During your treatment program, you may have analyzed your relationships with the people in your life and how they impact your history of substance use. In doing so, you may have discovered that trust is broken in some of your relationships, whether you don’t trust the person or they don’t trust you. Rebuilding trust is an essential part of recovery that goes beyond apologizing or making amends. Creating and maintaining trust in a relationship requires emotional effort and maintenance. It might not be easy, but creating and maintaining meaningful relationships is necessary.
Rebuild Trust Step by Step
Rebuilding trust in a relationship, romantic or platonic, is a process. It is not something that forms from one well-written apology or a thoughtful act of service. Trust isn’t mended; it’s built, and like any building, it needs a solid foundation. When trust is lost, you need to start over. In some cases, you might have to start from scratch; in others, you might be able to start somewhere in the middle. It depends on your relationship with the person and how much harm the person has done to you or you’ve done to them. Whatever level of trust you start with has to be comfortable for both of you.
Trust can only be built with time. There are no short courts or binging sessions that can rebuild broken trust overnight. It takes attentiveness, hard work, and dedication. There may be some setbacks along the way, but the faster you notice something isn’t working, the easier it will be to maintain your growing trust in each other.
Trust Open Communication
Open communication is the best way to build trust without any cracks in the foundation. Checking in with one another will make it easier to raise issues in your relationship as they occur and will give you the information you need to better provide emotional support to one another. Additionally, maintaining open communication in a relationship requires honesty, listening, and sometimes confrontation.
A fulfilling relationship needs honesty. Lying and deception make it impossible to have supportive, meaningful connections. Hiding behind a false persona or hiding parts of yourself from a loved one will build a wall between you. Trust comes from feeling close to a person; honesty opens that door to closeness, and lying closes it. Honest communication starts with being truthful about your feelings and allowing yourself to be vulnerable. Vulnerability is the best way to communicate honesty because putting your cards on the table proves that you’re willing to put your emotions on the line to rebuild trust in your relationship.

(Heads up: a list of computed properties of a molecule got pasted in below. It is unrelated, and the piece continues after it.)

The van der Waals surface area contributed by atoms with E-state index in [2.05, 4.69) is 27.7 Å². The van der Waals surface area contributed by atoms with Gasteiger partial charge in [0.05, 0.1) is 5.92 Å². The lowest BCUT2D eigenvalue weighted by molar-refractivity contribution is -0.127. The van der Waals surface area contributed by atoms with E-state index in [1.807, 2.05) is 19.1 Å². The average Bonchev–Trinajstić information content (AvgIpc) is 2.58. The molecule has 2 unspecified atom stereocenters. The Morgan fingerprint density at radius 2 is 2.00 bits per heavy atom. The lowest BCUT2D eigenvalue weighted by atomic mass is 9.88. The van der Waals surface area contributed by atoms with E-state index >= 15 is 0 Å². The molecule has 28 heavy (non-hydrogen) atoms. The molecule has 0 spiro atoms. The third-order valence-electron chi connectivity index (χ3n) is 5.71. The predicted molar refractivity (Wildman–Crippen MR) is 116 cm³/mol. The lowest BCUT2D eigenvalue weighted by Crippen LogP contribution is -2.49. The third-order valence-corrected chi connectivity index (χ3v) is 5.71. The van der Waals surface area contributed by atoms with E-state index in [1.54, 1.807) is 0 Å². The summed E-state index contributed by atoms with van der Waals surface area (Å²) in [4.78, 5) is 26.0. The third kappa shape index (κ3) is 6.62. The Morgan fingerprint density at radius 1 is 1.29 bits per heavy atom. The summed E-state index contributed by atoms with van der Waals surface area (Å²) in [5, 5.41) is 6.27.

Listening & Engaging
Being engaged during an honest conversation will make your loved one feel heard. Let them know you are listening by double-checking that you understand how the person feels. You can do this by rewording the person’s feelings back to them. If your feelings aren’t being respected in a conversation, say something. Open communication is about understanding what your relationship needs to continue to build trust with the person and provide the appropriate emotional support. Listening and engaging in an honest conversation with someone is the only way to continue building trust with them. It also shows that you care deeply about the person because you’re taking the time to understand what’s happening in their head.
Confrontation Prevents Tension
Open conversations can be difficult, especially when the conversation requires confronting a problem in your relationship. However, shying away from these problems will crack open your trusting foundation. Even if you don’t find solutions to problems in your relationship immediately, your trust will grow because you’ll understand that you are both on the same page.
You won’t have to worry whether the person is or isn’t mad or upset with you because you will have dealt with the problem directly. Confrontation can be scary, but it lays a solid foundation for trust. If confronting people makes you nervous, be inventive. For example, try engaging people via letter or prep what you will say beforehand. You can even let the person know that confrontation is uncomfortable for you before addressing the problem.
Before you have an open conversation about confronting your loved one, take the time to process your emotions. Processing your emotions is the best way to avoid miscommunication. Are your emotions reactionary? Are you upset about something else? Are these emotions misdirected? Give your emotions time to simmer to reflect accurately on what’s bothering you. If the negative emotions seem to be coming from your relationship, taking the time to process them gives you space to convey them to the person properly. It will make it easier for your loved one to understand your emotions so that together, you can better come up with a plan to continue to resolve the issue and work on building trust in your relationship.
Rebuilding trust takes patience, emotional energy, and commitment. It is a journey you will take with your loved ones parallel to your recovery journey. Restoration Recovery Center knows community and connection with loved ones are essential to recovery. We allow all of our clients three hours of cellphone time a day to stay connected to their loved ones and work on rebuilding their trust before treatment is over. Our mental health professionals will work closely with you to give you the tools to build trusting, healthy relationships. If you or someone you know is struggling with substance use, please call (888) 290-0925 to learn how we can help you achieve long-term sobriety.